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  The Zen of Tennis, by Nancy Koran



The History of Tennis

by Nancy Koran

Few scholars of the cultural world would deny that France occupies a position of international prowess, when measured by its contributions to the world of fashion, food, wine and overall elegance. It is commonplace to hear French colloquial phrases repeated throughout the global community in our everyday speech, or to find them in our English journals. Therefore, one can readily appreciate the influence of the French in the world of tennis.

  Jeu de paume court illustration
Illustration of a traditional
jeu de paume court.

Origins of the Game

We all know there are a plethora of sports where humankind has been seen batting a ball around with the hand, paddle or racquet. Some might even argue that the origins of tennis date back to ancient times — quite possibly to the Paleolithic age — when rocks were hit back and forth with a club.

Studies of Greek and Roman literature reveal evidence of a sport played with ball and paddle. One theory holds that the Greeks acquired the game from the Persians or Egyptians as far back as the 5th century B.C., and that it found its way to France as a result of the Saracen invasion. In similar accounts, the Persians played a game in the 4th century A.D. called "tchigan" which resembled "chicane", an ancient sport in Languedoc, France.

However, it is a sport which originated in 13th-century France that appears to be the true precursor of the game we know as tennis today. This game came into being in the monastery courtyards of France. As the Middle Ages drew to a close in Europe, the monastic pastime evolved into a form known as "real" or "royal" tennis, adopted enthusiastically by royalty and their court — who dubbed the new sport jeu de paume, meaning "the game of the palm."

Jeu de paume court at Versailles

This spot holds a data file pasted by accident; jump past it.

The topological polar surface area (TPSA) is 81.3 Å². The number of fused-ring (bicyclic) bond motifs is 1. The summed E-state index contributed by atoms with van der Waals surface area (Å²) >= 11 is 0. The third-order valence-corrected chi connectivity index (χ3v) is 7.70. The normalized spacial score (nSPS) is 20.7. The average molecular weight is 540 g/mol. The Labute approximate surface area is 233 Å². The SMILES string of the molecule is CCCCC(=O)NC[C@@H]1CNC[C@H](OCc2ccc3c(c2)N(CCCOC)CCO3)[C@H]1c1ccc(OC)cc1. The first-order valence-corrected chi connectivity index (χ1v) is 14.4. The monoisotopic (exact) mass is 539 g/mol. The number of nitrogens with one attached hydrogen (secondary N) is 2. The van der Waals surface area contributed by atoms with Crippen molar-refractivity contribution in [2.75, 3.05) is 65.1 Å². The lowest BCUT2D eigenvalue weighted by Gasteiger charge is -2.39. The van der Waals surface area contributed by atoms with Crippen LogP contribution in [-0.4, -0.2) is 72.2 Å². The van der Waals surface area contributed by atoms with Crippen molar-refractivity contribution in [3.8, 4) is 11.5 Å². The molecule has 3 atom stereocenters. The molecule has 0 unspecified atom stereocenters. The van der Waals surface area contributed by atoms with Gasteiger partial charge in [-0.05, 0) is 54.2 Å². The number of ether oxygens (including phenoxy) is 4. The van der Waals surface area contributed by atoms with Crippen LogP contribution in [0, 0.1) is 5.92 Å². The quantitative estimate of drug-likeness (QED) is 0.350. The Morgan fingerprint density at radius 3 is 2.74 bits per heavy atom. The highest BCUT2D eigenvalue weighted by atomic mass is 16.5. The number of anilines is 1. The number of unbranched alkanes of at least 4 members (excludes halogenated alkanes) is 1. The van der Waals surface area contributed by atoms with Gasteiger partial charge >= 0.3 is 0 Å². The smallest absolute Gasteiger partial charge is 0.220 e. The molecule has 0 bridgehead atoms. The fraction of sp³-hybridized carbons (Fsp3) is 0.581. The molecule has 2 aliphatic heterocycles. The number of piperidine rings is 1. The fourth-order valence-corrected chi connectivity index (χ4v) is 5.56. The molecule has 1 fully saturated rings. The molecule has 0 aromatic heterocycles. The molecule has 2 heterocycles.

Except for the carpeting and exhibits, the jeu de paume court at Versailles appears much as it did when the game was curtailed by the French Revolution.

"Real" tennis was played indoors in long narrow rooms, which made it challenging to hit the ball through the passages. Eventually, gloves were used to prevent the build-up of calluses. Over time, the game adopted the use of wooden bats, varying in size and shape, and finally racquets were invented.

The word tennis is generally attributed to the French tenez, which in context is a phrase meaning "here!", "catch!", "here you are!", or "be ready!" (I'm about to serve the ball) — an equivalent to the golfing expression "play away!" The use of the word service originates from the fact that royalty (apparently King Henry VIII, in particular) disdained it as too menial a task, and therefore had their servants place the ball in play.

The method of scoring which we use today has basically remained the same over the ages — each point being scored by fifteen, such as 15, 30, etc. The score "forty," which comes after "thirty", is actually an abbreviation of "forty-five." The word deuce (this term denotes that each player has a score of forty) is a derivative of the French words "à deux", indicating that two points must be won consecutively to win the game. There are many stories as to the origins of the score love (having zero points). Its most likely derivation is from the French word oeuf, which means egg. The oval shape of the egg is symbolic of the numeral "0."

  Tennis Court Oath stamp
Jacques Louis David painted several renditions of the Tennis Court Oath which was proclaimed in the jeu de paume court at Versailles on June 20, 1789. The Maldives Islands issued this commemorative stamp on the Revolution's Bicentennial.
(click on image to see full-sized panel)

Two kings lost their lives as a result of tennis: King Louis X of France (1314-16) and Charles VIII of France (1483-98). It is said that Louis X died of a chill immediately after playing an energetic game of jeu de paume at Château de Vincennes. Charles VIII died after striking his head on a horizontal piece of wood over the door which led to his tennis court.